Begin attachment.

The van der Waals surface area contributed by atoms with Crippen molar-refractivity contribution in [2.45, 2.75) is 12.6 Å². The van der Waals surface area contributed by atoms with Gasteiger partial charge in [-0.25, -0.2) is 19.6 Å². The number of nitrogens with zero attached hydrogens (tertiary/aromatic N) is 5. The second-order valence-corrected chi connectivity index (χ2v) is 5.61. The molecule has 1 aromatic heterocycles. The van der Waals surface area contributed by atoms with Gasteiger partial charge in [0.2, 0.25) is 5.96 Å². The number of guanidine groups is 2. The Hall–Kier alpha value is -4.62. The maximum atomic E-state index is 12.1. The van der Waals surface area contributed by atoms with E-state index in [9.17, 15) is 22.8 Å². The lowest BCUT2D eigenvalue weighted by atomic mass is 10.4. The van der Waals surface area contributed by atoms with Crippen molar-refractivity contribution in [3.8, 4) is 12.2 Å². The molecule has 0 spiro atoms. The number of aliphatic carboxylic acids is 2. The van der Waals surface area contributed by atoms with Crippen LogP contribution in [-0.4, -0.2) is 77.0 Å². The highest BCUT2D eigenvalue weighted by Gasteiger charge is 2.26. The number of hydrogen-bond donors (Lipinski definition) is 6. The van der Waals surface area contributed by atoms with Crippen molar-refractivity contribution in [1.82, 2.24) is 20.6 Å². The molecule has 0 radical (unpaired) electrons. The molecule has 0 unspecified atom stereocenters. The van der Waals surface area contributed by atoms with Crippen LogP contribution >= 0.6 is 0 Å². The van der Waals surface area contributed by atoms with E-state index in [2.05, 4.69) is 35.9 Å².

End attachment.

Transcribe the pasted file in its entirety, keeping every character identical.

The van der Waals surface area contributed by atoms with Crippen molar-refractivity contribution in [2.45, 2.75) is 12.6 Å². The van der Waals surface area contributed by atoms with Gasteiger partial charge in [-0.25, -0.2) is 19.6 Å². The number of nitrogens with zero attached hydrogens (tertiary/aromatic N) is 5. The second-order valence-corrected chi connectivity index (χ2v) is 5.61. The molecule has 1 aromatic heterocycles. The van der Waals surface area contributed by atoms with Gasteiger partial charge in [0.2, 0.25) is 5.96 Å². The number of guanidine groups is 2. The Hall–Kier alpha value is -4.62. The maximum atomic E-state index is 12.1. The van der Waals surface area contributed by atoms with E-state index in [9.17, 15) is 22.8 Å². The lowest BCUT2D eigenvalue weighted by atomic mass is 10.4. The van der Waals surface area contributed by atoms with Crippen molar-refractivity contribution in [3.8, 4) is 12.2 Å². The molecule has 0 spiro atoms. The number of aliphatic carboxylic acids is 2. The van der Waals surface area contributed by atoms with Crippen LogP contribution in [-0.4, -0.2) is 77.0 Å². The highest BCUT2D eigenvalue weighted by Gasteiger charge is 2.26. The number of hydrogen-bond donors (Lipinski definition) is 6. The van der Waals surface area contributed by atoms with Crippen molar-refractivity contribution in [1.82, 2.24) is 20.6 Å². The molecule has 0 radical (unpaired) electrons. The molecule has 0 unspecified atom stereocenters. The van der Waals surface area contributed by atoms with Crippen LogP contribution >= 0.6 is 0 Å². The van der Waals surface area contributed by atoms with E-state index in [2.05, 4.69) is 35.9 Å².